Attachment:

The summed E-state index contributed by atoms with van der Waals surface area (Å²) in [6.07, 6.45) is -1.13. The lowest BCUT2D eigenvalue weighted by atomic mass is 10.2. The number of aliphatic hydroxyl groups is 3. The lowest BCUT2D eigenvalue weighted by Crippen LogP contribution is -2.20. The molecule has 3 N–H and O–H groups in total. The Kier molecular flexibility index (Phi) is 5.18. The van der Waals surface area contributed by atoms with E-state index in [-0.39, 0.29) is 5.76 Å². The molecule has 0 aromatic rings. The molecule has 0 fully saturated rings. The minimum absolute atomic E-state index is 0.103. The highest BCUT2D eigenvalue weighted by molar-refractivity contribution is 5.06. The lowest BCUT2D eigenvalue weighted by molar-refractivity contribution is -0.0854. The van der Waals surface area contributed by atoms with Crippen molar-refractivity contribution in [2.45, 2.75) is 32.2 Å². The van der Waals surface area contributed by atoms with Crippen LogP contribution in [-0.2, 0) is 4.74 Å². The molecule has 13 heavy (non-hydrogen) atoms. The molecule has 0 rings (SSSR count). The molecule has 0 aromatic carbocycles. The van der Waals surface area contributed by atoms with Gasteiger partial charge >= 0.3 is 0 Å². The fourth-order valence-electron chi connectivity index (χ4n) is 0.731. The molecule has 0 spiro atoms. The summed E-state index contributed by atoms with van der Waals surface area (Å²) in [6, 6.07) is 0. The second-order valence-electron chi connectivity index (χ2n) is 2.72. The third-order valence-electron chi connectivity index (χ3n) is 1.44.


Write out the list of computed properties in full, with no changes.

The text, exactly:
The summed E-state index contributed by atoms with van der Waals surface area (Å²) in [6.07, 6.45) is -1.13. The lowest BCUT2D eigenvalue weighted by atomic mass is 10.2. The number of aliphatic hydroxyl groups is 3. The lowest BCUT2D eigenvalue weighted by Crippen LogP contribution is -2.20. The molecule has 3 N–H and O–H groups in total. The Kier molecular flexibility index (Phi) is 5.18. The van der Waals surface area contributed by atoms with E-state index in [-0.39, 0.29) is 5.76 Å². The molecule has 0 aromatic rings. The molecule has 0 fully saturated rings. The minimum absolute atomic E-state index is 0.103. The highest BCUT2D eigenvalue weighted by molar-refractivity contribution is 5.06. The lowest BCUT2D eigenvalue weighted by molar-refractivity contribution is -0.0854. The van der Waals surface area contributed by atoms with Crippen molar-refractivity contribution in [2.45, 2.75) is 32.2 Å². The van der Waals surface area contributed by atoms with Crippen LogP contribution in [-0.2, 0) is 4.74 Å². The molecule has 13 heavy (non-hydrogen) atoms. The molecule has 0 rings (SSSR count). The molecule has 0 aromatic carbocycles. The van der Waals surface area contributed by atoms with Gasteiger partial charge >= 0.3 is 0 Å². The fourth-order valence-electron chi connectivity index (χ4n) is 0.731. The molecule has 0 spiro atoms. The summed E-state index contributed by atoms with van der Waals surface area (Å²) in [6, 6.07) is 0. The second-order valence-electron chi connectivity index (χ2n) is 2.72. The third-order valence-electron chi connectivity index (χ3n) is 1.44.